Registration is now open for our summer pre-orientation event. Learn more about it here.
War Without End: Bringing Context and Assessment to America’s Conflicts
Public Lecture with combat veteran and Pulitzer-Prize winning author C.J. Chivers
April 3rd, 2018 at 6:00pm at Alumni Hall Crystal Room, Brown University
What are the unique challenges of reporting on war? C.J. Chivers writes for The New York Times Magazine and the Investigation Desk. He visited Brown to discuss the challenges of reporting on war, the strengths and weaknesses of different journalistic approaches and the struggle to show the cost and consequences of America’s involvement in multiple conflicts.
War Reporting with C.J. Chivers
Brown University, April 3rd
Pulitzer-Prize winning author and combat veteran C.J. Chivers sat with students from Brown University and the Naval Academy Preparatory School for a small group conversation about war reporting. The conversation ranged over a variety of topics including, but not limited to: the representation of the military in the media, the role of patriotic language in and out of the military, the structural impediments to reporting on specific events, and the ethical challenges presented by having access to detailed information. The students also engaged with one another, sharing their distinct experiences and perspectives, while in conversation with Chivers and during an informal dinner after the event.
Context & Conversation: Othello
Providence Public Library, March 5th
This event, a conversation about the ways in which Othello speaks to the experience of being a soldier, was part of the Context & Conversation series co-presented by the Providence Public Library and the Trinity Repertory Company. This particular event, co-sponsored by Brown University’s “Dialogues On the Experience of War” initiative, brought together a panel of five experts to ask and answer questions in dialogue with the public. The panel shared personal stories, discussed the play itself, and spoke about the current staging by Trinity Repertory.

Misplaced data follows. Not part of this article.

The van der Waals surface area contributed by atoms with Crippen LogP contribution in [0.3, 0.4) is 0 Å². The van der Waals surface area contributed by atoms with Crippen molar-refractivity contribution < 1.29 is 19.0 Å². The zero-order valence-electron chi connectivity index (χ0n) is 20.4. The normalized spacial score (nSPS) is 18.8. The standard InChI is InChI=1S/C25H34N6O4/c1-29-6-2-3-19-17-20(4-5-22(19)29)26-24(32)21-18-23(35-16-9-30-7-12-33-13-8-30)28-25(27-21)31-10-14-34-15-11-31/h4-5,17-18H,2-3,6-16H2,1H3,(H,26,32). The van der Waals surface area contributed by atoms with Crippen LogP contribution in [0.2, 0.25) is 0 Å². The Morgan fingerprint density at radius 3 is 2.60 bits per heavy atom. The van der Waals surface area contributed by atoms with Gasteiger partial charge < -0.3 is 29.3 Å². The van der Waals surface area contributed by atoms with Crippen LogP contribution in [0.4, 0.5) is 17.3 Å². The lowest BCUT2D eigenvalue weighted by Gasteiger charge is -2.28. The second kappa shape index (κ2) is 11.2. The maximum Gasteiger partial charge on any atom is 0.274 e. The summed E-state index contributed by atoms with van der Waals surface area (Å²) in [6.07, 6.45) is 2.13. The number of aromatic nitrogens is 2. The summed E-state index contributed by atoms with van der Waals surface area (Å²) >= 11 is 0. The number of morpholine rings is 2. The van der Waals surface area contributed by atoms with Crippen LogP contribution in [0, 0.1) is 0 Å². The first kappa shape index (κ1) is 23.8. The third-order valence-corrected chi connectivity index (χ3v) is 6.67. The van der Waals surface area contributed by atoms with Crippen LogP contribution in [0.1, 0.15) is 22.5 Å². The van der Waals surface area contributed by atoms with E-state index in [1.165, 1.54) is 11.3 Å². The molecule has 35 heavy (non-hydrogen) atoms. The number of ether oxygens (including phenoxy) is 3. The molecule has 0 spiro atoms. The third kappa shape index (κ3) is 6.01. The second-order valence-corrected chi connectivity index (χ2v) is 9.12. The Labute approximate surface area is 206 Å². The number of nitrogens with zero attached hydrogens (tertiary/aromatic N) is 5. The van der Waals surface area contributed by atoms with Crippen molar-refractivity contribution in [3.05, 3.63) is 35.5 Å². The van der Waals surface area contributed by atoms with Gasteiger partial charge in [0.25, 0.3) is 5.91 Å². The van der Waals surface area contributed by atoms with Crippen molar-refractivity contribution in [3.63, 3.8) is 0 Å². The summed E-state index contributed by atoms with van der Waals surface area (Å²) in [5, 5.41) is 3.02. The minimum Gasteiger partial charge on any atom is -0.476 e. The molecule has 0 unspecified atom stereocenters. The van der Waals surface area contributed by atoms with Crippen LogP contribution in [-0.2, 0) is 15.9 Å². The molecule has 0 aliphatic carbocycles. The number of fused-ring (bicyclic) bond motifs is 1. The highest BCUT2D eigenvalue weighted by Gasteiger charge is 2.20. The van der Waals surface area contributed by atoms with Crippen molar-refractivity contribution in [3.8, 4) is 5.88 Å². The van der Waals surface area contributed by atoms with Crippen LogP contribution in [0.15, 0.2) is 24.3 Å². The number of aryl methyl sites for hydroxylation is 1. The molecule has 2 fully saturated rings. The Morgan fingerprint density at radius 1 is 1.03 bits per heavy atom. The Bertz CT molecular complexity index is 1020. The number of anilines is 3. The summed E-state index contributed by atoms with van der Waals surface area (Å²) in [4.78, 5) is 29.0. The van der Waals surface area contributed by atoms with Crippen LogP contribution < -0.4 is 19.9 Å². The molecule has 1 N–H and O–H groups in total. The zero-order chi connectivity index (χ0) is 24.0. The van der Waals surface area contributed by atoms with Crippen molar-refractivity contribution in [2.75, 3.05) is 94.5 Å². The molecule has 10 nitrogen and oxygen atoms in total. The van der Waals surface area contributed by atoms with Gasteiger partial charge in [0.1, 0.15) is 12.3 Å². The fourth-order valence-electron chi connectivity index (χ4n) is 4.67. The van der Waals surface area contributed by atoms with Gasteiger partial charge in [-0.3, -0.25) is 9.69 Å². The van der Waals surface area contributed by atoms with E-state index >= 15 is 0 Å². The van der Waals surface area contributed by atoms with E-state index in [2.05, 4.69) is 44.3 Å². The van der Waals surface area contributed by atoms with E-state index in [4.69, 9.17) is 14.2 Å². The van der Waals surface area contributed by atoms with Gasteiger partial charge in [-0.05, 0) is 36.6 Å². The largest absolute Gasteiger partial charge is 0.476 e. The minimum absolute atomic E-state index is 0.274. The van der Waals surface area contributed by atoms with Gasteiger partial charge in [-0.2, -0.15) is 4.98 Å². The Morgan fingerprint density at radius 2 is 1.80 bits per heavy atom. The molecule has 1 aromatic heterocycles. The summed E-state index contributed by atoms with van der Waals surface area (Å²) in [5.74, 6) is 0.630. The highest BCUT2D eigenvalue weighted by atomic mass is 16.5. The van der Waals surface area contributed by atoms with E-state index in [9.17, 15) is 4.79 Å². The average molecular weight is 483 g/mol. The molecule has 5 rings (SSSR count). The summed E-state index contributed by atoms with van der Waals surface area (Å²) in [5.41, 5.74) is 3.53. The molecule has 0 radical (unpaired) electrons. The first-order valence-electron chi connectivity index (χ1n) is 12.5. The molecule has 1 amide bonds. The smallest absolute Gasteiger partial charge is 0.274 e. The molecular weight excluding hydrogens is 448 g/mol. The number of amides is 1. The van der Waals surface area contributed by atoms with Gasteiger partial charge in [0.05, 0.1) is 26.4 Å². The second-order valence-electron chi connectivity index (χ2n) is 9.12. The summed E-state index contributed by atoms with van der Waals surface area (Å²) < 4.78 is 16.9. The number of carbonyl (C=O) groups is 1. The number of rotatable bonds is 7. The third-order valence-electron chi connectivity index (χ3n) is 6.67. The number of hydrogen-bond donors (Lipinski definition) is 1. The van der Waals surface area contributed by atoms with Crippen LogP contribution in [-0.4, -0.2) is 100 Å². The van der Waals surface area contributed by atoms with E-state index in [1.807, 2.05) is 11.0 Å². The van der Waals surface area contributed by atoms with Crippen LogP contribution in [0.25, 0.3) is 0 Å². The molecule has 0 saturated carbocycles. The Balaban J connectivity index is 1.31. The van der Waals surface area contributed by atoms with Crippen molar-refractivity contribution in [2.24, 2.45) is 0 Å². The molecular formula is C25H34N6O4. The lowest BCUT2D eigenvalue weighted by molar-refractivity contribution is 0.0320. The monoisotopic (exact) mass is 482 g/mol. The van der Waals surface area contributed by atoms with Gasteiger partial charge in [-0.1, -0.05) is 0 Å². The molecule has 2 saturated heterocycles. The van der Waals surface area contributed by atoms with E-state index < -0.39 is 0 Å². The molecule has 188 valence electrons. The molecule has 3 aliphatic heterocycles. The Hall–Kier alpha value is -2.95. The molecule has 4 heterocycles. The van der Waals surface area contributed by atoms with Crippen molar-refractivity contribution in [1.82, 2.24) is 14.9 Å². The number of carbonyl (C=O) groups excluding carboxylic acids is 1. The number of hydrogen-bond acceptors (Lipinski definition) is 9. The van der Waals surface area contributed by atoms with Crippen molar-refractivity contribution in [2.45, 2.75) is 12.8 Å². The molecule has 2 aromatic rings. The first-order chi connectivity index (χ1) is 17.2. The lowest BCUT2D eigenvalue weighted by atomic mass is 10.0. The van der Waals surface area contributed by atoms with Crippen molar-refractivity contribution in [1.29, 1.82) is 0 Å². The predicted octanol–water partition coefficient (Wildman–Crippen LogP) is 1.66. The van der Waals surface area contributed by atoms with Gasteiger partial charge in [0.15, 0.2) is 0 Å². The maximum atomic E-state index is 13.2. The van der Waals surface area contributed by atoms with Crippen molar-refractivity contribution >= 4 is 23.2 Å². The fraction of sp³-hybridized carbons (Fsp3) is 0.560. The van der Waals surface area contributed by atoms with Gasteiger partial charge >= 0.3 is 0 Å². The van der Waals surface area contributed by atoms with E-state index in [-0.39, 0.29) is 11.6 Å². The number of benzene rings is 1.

They discussed how Othello expressed the experience of being a service member returning home from war. They also discussed the ways the play captured and failed to capture the contemporary American military and the burden of military leadership. Panelists also discussed the tension between conformity and cohesion vs freedom and individualism in the military.
The panel’s experts:
Aaron Brown (active duty Navy)
Dr Touba Ghadessi (Associate Professor of Art History, Wheaton College)
CDR Tyrus Lemerande (Naval War College/Knighthorse Theatre)
Katherine Redding (active duty U.S. Army)
Ron Chabot (Community Connector, House of Hope/Providence Public Library)
Irregular Warfare has been invited to join an event sponsored by the Taubman Center for American Politics and Policy at Brown University. We extend that invitation to you!
Who Supports War & Why? Sources of the Gender Gap in Support of War
Professor Dara Kay Cohen
March 1st 2018 @ 12:00pm
McKinney Conference Room, Watson Institute
111 Thayer Street, Providence RI
Vets in Classrooms
December 2017-February 2018
Throughout the winter, Irregular Warfare has been pairing veterans and humanities scholars with high school classrooms around Providence. The animated conversations have covered a wide variety of topics including terrorism and its implications in modern-day society, the Vietnam War, and literature.
Sexual Assault with Helen Benedict, Brown University, & NAPS Students
October 26th, 2017
This event, planned in coordination with Helen Benedict’s visit to Brown University, was designed to take advantage of her expertise on the topic of sexual assault in the military. The participants — Brown University students and Naval Academy Preparatory School (NAPS) students — were all interested in, or had experience with, advocacy related to sexual assault (sexual assault counseling, peer advising, victim advocacy, etc.). The event was designed to give these interested students — some civilian and some military — the opportunity to chat with each other, and with an expert on the topic. During their time together, they participated in an informal and loosely moderated discussion about the similarities, differences, and unique challenges that sexual assault poses in their respective environments.